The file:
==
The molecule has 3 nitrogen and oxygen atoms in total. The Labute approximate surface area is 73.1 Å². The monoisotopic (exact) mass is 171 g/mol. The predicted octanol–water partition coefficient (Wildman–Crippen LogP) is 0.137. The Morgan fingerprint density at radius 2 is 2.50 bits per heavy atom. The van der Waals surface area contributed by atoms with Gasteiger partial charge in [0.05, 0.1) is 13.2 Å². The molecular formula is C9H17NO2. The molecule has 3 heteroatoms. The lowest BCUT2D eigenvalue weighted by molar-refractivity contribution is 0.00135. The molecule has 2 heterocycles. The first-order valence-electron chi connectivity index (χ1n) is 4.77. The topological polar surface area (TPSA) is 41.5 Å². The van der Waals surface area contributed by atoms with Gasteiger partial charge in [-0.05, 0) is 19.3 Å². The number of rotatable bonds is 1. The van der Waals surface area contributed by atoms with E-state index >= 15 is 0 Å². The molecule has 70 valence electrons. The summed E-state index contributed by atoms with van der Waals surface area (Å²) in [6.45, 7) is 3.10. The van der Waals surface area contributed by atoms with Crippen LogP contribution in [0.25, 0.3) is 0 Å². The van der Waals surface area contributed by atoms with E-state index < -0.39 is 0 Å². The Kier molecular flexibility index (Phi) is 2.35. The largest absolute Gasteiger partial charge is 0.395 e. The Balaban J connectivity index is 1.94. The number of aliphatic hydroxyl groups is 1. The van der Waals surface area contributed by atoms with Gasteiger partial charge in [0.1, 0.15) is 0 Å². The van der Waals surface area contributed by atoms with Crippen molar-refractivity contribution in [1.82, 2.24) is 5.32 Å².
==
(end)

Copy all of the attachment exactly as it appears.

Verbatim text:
The molecule has 3 nitrogen and oxygen atoms in total. The Labute approximate surface area is 73.1 Å². The monoisotopic (exact) mass is 171 g/mol. The predicted octanol–water partition coefficient (Wildman–Crippen LogP) is 0.137. The Morgan fingerprint density at radius 2 is 2.50 bits per heavy atom. The van der Waals surface area contributed by atoms with Gasteiger partial charge in [0.05, 0.1) is 13.2 Å². The molecular formula is C9H17NO2. The molecule has 3 heteroatoms. The lowest BCUT2D eigenvalue weighted by molar-refractivity contribution is 0.00135. The molecule has 2 heterocycles. The first-order valence-electron chi connectivity index (χ1n) is 4.77. The topological polar surface area (TPSA) is 41.5 Å². The van der Waals surface area contributed by atoms with Gasteiger partial charge in [-0.05, 0) is 19.3 Å². The number of rotatable bonds is 1. The van der Waals surface area contributed by atoms with E-state index >= 15 is 0 Å². The molecule has 70 valence electrons. The summed E-state index contributed by atoms with van der Waals surface area (Å²) in [6.45, 7) is 3.10. The van der Waals surface area contributed by atoms with Crippen LogP contribution in [0.25, 0.3) is 0 Å². The van der Waals surface area contributed by atoms with E-state index < -0.39 is 0 Å². The Kier molecular flexibility index (Phi) is 2.35. The largest absolute Gasteiger partial charge is 0.395 e. The Balaban J connectivity index is 1.94. The number of aliphatic hydroxyl groups is 1. The van der Waals surface area contributed by atoms with Gasteiger partial charge in [0.1, 0.15) is 0 Å². The van der Waals surface area contributed by atoms with Crippen molar-refractivity contribution in [1.82, 2.24) is 5.32 Å².